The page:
Transnet deals fall into Gupta man's lap
A close Gupta associate is set to profit from lucrative mystery-shrouded Transnet contracts that are under investigation by the National Treasury.
Salim Essa, who recently benefited from a multibillion-rand partnership with state arms contractor Denel that Finance Minister Pravin Gordhan wants reversed, could now be in line to score millions more.
This follows a decision by the board of Transnet last week to approve the cession of major advisory contracts from Regiments Capital to Trillian Capital Partners, a company registered last year in which Essa holds a 60% stake.
Trillian director Eric Wood and Transnet say the company was initially a subcontractor to Regiments, but Regiments executive chairman Litha Nyhonyha denies this.
The transfer of the contracts effectively means Essa inherits them without lifting a finger.
Treasury spokeswoman Phumza Macanda confirmed the investigation but declined to divulge details.
All parties involved, citing confidentiality agreements, refused to give the value of the contracts.
But documents seen by the Sunday Times show that Transnet paid Regiments at least R800-million in fees between April 2014 and May 2015.
Contracts the Sunday Times was able to identify include:
"GSM/14/04/1255 to provide support to Transnet to increase freight business"; and
"GSM/14/04/1038 to provide professional services to Transnet in the renegotiation of the Kumba Iron Ore contract for a year".
This was disputed by Nyhonhya, who said: "Ordinarily, this flattery would be welcomed - reports of our success being greatly exaggerated. In fact, we would have been delighted if the total income earned by Regiments from all its clients in any year was anywhere in the region of R800-million."
Within days of the registration of Trillian in April last year, Essa was introduced to Transnet as a subcontractor to Regiments.
Regiments itself had been brought to Transnet in 2012 by McKinsey & Company, a global advisory firm, as its subcontractor, before Regiments obtained its own work.
Transnet sources said the decision to allow cession of the contracts was taken during a special board meeting on Wednesday last week.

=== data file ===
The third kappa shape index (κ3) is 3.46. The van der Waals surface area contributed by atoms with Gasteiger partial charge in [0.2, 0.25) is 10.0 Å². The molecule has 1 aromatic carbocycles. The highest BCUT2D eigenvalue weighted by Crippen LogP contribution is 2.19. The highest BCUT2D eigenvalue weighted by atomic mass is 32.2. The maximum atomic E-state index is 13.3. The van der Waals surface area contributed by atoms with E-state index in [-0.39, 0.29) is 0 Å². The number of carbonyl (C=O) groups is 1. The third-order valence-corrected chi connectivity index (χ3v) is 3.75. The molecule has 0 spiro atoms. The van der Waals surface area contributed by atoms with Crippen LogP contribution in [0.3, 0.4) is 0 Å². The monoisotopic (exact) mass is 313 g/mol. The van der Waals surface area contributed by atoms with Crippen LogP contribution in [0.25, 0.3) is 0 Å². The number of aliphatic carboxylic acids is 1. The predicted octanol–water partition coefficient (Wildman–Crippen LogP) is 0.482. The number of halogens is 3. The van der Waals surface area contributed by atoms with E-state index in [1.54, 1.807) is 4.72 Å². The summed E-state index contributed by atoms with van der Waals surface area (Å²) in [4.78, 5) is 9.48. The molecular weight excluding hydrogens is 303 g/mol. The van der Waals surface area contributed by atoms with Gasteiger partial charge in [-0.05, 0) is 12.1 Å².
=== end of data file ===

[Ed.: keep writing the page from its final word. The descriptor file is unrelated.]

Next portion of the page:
Wood was an executive director of Regiments for nearly 12 years until February this year before joining Trillian as CEO.
Wood, who has a 25% stake in Trillian, headed up Regiments' contract with Transnet.
block_quotes_start They knew I was moving. I certainly don't understand why they would deny facts block_quotes_end
Nyhonyha said Regiments had undergone a restructuring process that resulted in Wood taking the Regiments Advisory Business Unit into his new independent company.
"We do not have control [over] what he did with the stake and Regiments has no association with Trillian whatsoever," said Nyhonyha.
"Subsequently, Mr Wood consummated a transaction with Trillian without the involvement of Regiments."
But Wood denied this version and internal Transnet documents seen by the Sunday Times indicate that Regiments knew it was ceding the contracts to Trillian.
"Before the end of February they already knew that I was moving to Trillian," Wood told the Sunday Times this week.
"It's always been clear, and they always knew and understood, that I was moving to Trillian. I certainly don't understand why they would deny facts," he said.
Transnet, through its spokesman, Mboniso Sigonyela, confirmed that it had appointed McKinsey, which in turn appointed Regiments as subcontractor. Regiments appointed Trillian as subcontractor, Sigonyela said. He added the request for a cession involved only one transaction.
Nyhonyha said Regiments did not introduce Trillian to Transnet.
Essa has been the subject of numerous reports over his links and partnerships with the Gupta family, who have been accused of using their proximity to President Jacob Zuma to score government deals.
In January this year, government defence contractor Denel formed a joint venture with VR Laser Asia in a R10-billion deal to build and supply combat vehicles for the defence force.